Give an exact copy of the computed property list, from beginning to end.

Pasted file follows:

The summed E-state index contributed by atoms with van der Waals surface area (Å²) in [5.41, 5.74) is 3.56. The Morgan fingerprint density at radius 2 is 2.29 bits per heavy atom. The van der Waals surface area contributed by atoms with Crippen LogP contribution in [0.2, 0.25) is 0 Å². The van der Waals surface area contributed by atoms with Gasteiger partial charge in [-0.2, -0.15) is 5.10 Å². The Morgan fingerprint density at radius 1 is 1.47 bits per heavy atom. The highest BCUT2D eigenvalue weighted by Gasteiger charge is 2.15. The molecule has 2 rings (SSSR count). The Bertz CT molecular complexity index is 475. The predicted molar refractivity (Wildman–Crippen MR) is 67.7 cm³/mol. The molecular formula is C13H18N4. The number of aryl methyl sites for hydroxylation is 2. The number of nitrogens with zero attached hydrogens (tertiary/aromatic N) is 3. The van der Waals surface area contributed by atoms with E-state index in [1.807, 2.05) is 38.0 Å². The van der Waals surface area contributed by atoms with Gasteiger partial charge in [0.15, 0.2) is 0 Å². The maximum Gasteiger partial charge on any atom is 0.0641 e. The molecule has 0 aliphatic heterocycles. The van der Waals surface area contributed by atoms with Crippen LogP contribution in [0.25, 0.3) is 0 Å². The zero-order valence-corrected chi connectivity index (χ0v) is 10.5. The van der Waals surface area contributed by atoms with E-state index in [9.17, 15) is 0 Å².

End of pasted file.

The summed E-state index contributed by atoms with van der Waals surface area (Å²) in [5.41, 5.74) is 3.56. The Morgan fingerprint density at radius 2 is 2.29 bits per heavy atom. The van der Waals surface area contributed by atoms with Crippen LogP contribution in [0.2, 0.25) is 0 Å². The van der Waals surface area contributed by atoms with Gasteiger partial charge in [-0.2, -0.15) is 5.10 Å². The Morgan fingerprint density at radius 1 is 1.47 bits per heavy atom. The highest BCUT2D eigenvalue weighted by Gasteiger charge is 2.15. The molecule has 2 rings (SSSR count). The Bertz CT molecular complexity index is 475. The predicted molar refractivity (Wildman–Crippen MR) is 67.7 cm³/mol. The molecular formula is C13H18N4. The number of aryl methyl sites for hydroxylation is 2. The number of nitrogens with zero attached hydrogens (tertiary/aromatic N) is 3. The van der Waals surface area contributed by atoms with E-state index in [1.807, 2.05) is 38.0 Å². The van der Waals surface area contributed by atoms with Gasteiger partial charge in [0.15, 0.2) is 0 Å². The maximum Gasteiger partial charge on any atom is 0.0641 e. The molecule has 0 aliphatic heterocycles. The van der Waals surface area contributed by atoms with Crippen LogP contribution in [0.25, 0.3) is 0 Å². The zero-order valence-corrected chi connectivity index (χ0v) is 10.5. The van der Waals surface area contributed by atoms with E-state index in [9.17, 15) is 0 Å².